- Week 4: Roman and Early French and Italian Mythology: Ovid: Metamorphosis (Pygmalion, Pyramus and Thisbe) Chanson de Roland, Dante: Purgatorio. Gender and education, ageing, chivalry, narrativity and retribution.
- Week 5: Celtic Mythology: Arthurian Legend, Tristan and Isolde. Round Table: search for the summum bonum, fellowship, betrayal, redemption.
- Week 6: Germanic Mythology: Loki and Baldur, Peer Gynt, Grimm’s Fairy Tale (The Seven Ravens). Good and evil, vita activa and vita contemplativa, gender balance (archetypical).
- Week 7: Slavic Mythology: Baba Yaga, The Princess who never smiled. Otherness, eccentricity, coming of age.
- Week 8: (Meta-) Reflection, conclusion. Cosmology, foundation myths, myths of liberation, myths concerning mysteries of life and death, human relationships, life of heroes, archetypes, modern up-takes. Theories about myths and mythology: myth and functionalism (Eliade, Barthes), myth as condensed history (euhemerism), myth and archetypes (Freud, Jung), myth and ritual, myth as poetry/narrative, comparative mythology.
This course will be taught by Dr Norman Franke. Norman is a Hamilton based poet, scholar, artist and film maker (MA, Hamburg University; Ph.D. Humboldt University, Berlin). He has published widely about 18th century literature, German-speaking exile literature (Albert Einstein, Ernst H. Kantorowicz, Else Lasker-Schüler, Karl Wolfskehl) eco-poetics and at the intersection of religion and poetry. Norman’s poetry has been broadcast on radio and published in anthologies in Austria, Germany, New Zealand, Switzerland, the UK, and the USA. He was a Senior Lecturer at the University of Waikato for 22 years before his department was disestablished. He is currently a Conjoint Senior Lecturer & Research Fellow in the School of Humanities and Social Science at the University of Newcastle, New South Wales, Australia.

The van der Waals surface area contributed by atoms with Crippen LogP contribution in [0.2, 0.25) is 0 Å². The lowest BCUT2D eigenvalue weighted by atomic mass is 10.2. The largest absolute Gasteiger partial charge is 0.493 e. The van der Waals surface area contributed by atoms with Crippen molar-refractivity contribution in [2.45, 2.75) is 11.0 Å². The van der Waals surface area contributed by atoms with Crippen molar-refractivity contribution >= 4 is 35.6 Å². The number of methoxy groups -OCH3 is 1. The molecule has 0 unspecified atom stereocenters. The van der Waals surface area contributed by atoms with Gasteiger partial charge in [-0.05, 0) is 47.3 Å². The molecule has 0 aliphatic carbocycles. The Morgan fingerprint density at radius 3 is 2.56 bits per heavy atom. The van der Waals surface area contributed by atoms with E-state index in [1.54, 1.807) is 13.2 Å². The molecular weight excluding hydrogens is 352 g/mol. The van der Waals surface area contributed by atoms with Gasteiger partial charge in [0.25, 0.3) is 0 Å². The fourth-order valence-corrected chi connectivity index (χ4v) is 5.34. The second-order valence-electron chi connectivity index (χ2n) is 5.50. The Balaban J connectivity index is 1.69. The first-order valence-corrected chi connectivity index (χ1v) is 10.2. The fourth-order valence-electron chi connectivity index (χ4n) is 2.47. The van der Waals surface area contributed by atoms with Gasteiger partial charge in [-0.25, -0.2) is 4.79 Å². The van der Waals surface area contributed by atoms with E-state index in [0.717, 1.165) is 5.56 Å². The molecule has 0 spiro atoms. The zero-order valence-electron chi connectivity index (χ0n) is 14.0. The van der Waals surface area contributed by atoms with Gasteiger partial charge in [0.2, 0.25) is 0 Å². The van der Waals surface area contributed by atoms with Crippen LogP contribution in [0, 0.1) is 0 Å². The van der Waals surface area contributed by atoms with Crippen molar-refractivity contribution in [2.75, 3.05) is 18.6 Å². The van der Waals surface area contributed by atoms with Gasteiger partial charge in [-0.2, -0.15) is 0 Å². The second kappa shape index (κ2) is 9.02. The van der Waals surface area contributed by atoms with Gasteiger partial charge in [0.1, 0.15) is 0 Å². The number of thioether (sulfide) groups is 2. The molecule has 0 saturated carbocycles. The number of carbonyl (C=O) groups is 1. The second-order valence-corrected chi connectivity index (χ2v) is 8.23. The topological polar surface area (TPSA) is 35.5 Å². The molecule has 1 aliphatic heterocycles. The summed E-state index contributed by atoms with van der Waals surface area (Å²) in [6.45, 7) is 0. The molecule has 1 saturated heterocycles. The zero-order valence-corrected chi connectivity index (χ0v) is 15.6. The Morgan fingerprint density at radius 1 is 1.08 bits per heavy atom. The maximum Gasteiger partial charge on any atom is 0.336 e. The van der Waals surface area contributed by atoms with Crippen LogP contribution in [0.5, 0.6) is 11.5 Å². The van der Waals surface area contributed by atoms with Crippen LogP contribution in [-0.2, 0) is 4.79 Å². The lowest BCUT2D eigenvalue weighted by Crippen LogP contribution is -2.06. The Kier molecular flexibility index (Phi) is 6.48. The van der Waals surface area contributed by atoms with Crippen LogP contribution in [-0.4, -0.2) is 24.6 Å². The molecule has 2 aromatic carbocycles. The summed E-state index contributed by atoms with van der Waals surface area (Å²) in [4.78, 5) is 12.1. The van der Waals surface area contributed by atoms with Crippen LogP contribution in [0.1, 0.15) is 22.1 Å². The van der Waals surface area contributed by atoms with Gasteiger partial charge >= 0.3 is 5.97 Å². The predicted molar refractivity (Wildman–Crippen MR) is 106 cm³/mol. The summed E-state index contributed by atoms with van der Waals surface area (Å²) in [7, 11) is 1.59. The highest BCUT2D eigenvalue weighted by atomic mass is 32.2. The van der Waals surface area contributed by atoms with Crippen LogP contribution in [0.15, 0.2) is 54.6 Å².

LOCATION: Classes are held at Artmakers Trust, Norris Ward Park Arts Centre, 2 Seddon Road, Hamilton, located on the corner of Ward Street and Seddon Road in Hamilton. The carpark entrance is off Seddon Road at the back of Norris Ward Park. The classroom is immediately to the left of the Waikato Society of Potters studio. There is plenty of free parking available in the carpark just outside the classroom. Bikes are also welcomed!
This course also offers distance-learning options for unable to attend the live in-person classes or those living outside the Waikato. Options include attending on-line live-streamed sessions via free Zoom software, or watching the recorded video sessions via any web-browser at your leisure so that you may study at your own pace.
COST & REGISTRATION INFORMATION:
Cost per person per Term (8 classes):
- Waged: $104 (includes $4 online registration fee)
- Unwaged (unemployed, students, seniors): $84 (includes $4 online registration fee)
Registration for this course will be available on our Registration page when this course is reoffered in 2021.
More courses in this World Mythologies series will be offered in future Terms.
page updated 26 September 2020.